Tissue donors have the potential to save and heal dozens of people through their donated gifts.
Corneas or whole eyes, bone, skin, tendons, ligaments, heart valves and other cardiovascular tissues can be transplanted. Great care is taken in the recovery of tissues to ensure presentation of the body for funeral purposes. Generally, donation will not delay funeral arrangements, and tissue donation does not interfere with an open-casket funeral for the donor.
Here’s how the process works:
- Death Occurs – When a patient dies, the hospital staff notifies family members. Federal regulations mandate that the hospital notifies an organ procurement organization, such as Donor Alliance, of all deaths occurring there. Available 24 hours a day, seven days a week, Donor Alliance receives and coordinates organ and tissue referrals in our service area, which cover just more than 100 hospitals.
- Assess Donation Possibility – The deceased patient is assessed for suitability for tissue donation, based on criteria such as age, cause of death and medical history.
- First-person Authorization – Donor Alliance will check the Organ & Tissue Donor Registry to determine if the person is a registered donor. If he/she is a registered donor, Donor Alliance will inform the family that their loved one decided while he or she was living to give the gift of life to someone who truly needs it. Donor Alliance maintains a legal obligation to observe all end-of-life decisions, including donor designation. The states of Colorado and Wyoming recognize this as a legally binding decision. Donor Alliance and all hospitals are legally obligated to honor advance directives, including organ, eye and tissue recovery decisions by the patient.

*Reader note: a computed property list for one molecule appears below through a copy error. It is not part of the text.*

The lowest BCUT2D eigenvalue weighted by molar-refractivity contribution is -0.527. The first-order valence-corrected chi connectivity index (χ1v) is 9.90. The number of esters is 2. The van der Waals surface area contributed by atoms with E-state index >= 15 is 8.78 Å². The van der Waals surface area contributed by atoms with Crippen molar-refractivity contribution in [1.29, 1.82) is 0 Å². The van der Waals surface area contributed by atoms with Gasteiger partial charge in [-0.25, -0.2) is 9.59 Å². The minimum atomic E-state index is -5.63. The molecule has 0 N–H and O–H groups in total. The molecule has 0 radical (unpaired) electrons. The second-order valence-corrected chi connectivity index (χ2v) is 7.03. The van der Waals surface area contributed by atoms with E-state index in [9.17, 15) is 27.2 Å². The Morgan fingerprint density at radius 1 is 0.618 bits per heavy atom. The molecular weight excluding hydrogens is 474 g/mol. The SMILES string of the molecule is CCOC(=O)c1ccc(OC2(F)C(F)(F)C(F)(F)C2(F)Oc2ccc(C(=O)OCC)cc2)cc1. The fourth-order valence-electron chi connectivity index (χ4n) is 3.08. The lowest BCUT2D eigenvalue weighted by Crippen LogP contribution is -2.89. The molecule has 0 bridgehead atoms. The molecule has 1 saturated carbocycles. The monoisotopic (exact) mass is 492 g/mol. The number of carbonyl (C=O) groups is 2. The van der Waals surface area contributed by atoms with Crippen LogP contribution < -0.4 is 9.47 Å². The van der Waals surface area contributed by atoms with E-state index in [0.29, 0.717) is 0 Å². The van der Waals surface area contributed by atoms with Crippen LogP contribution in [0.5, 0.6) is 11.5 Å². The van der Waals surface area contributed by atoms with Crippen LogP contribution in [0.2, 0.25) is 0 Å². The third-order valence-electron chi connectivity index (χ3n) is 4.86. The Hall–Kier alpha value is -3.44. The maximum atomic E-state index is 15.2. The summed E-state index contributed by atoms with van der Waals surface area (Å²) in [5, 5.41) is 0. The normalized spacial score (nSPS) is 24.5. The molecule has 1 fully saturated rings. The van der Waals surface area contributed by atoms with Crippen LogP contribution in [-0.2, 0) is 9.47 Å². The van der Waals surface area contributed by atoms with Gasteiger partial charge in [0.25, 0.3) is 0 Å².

- Approach Family about Donation – If a person has the potential to be a donor but has not registered, Donor Alliance contacts the family and presents the option to donate. If family members are interested in donation, they must agree to an authorization form that itemizes each tissue they want to donate.
- Gather Information – The family must also answer a medical/social questionnaire (similar to those asked when a person donates blood). These questions are asked for the protection of the recipients and to screen for communicable diseases, such as HIV and hepatitis. The medical history then is examined to ensure the tissue is suitable for transplantation.
- Recover and Transplant Tissue – If the donor’s tissues are eligible to be donated, a surgical team recovers them in an aseptic surgical procedure. To show respect to the donor, any incisions are closed and the body is reconstructed in a way that will still allow a viewing or open casket funeral. The recovered tissues are then used to create numerous grafts for transplant.
Donor Alliance partners with several tissue processing facilities: